Sugar and spice...
Everybody's reading Fifty Shades of Grey -- should you?
Fifty Shades of Grey has definitely opened Pandora's Box, revealing some well-hidden feelings women are confronting on a large scale and publicly for the first time since the sexual revolution of the '60s. Media from television series like Girls to a recent issue of Newsweek magazine have been featuring storylines reflecting the noted parallel between women's increased power in the workplace and their desire to work less hard in the bedroom.
The bestselling novel by E. L. James is all about sadomasochism, or S&M, a sexual practice that combines bondage, discipline, dominance, submission, role-play and pain to foster mutual pleasure between two consenting adults. Basically, it's everything opposite of "vanilla" or plain ol' bedroom sex.
Dr. Michael Krychman, Director of the Southern California Center for Sexual Health in Newport Beach, California, said, "Sex is not one size fits all. As long as the partners are consenting, I promote whatever fantasizing and experimentation works. In my office, many women tell me they stop investing emotionally or sexually in their relationships -- and the relationship suffers. That is why I recommend bibliotherapy (reading that they find erotic) or enhancement products like Zestra. This is an important part of any relationship -- and studies suggest that women can look better and live longer with satisfying sex."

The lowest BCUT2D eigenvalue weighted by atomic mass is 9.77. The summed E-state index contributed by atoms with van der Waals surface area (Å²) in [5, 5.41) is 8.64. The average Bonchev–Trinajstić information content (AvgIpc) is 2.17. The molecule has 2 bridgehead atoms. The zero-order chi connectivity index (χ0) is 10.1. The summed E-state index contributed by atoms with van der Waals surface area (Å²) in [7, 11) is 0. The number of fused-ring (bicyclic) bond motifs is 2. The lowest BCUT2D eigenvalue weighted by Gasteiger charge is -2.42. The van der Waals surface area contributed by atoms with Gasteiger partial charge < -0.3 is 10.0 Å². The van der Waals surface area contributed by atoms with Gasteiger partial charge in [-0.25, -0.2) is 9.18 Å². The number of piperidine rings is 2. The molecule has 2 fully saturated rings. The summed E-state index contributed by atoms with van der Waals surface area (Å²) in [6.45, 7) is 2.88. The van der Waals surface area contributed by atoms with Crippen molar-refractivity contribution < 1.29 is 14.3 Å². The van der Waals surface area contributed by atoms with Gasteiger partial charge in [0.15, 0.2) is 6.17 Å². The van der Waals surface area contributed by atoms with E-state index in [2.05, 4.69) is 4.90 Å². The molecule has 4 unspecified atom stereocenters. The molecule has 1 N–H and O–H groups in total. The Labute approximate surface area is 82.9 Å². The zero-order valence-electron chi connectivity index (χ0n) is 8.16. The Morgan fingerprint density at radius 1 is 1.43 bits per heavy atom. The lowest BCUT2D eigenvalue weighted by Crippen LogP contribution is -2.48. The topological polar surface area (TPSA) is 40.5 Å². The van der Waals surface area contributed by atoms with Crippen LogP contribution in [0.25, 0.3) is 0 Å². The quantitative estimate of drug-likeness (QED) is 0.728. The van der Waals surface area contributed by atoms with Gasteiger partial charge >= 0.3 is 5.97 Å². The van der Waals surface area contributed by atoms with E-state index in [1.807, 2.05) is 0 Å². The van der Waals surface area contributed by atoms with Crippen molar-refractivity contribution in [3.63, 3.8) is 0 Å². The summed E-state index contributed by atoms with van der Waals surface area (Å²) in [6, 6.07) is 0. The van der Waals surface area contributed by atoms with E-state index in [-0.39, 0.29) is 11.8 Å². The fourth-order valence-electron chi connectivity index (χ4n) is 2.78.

By word of mouth alone, Fifty Shades of Grey initially drove 250,000 digital sales of the trilogy (there are three parts; Fifty Shades of Grey is the first of those three). Following the intense popularity, the publisher announced a printing of 750,000 hard copies of the book. What's more is it has already been greenlit to become a major motion picture (no surprise there!).
The New York Times bestseller is a hit because it has no demographic, no age limits and no sex limits. Simply put, it just provides erotic satisfaction to women (and men) who otherwise wouldn't be privy to such experiences. Now, more than ever before, exploring sexual desires has become the norm with the social acceptance of Fifty Shades of Grey. It's really that simple.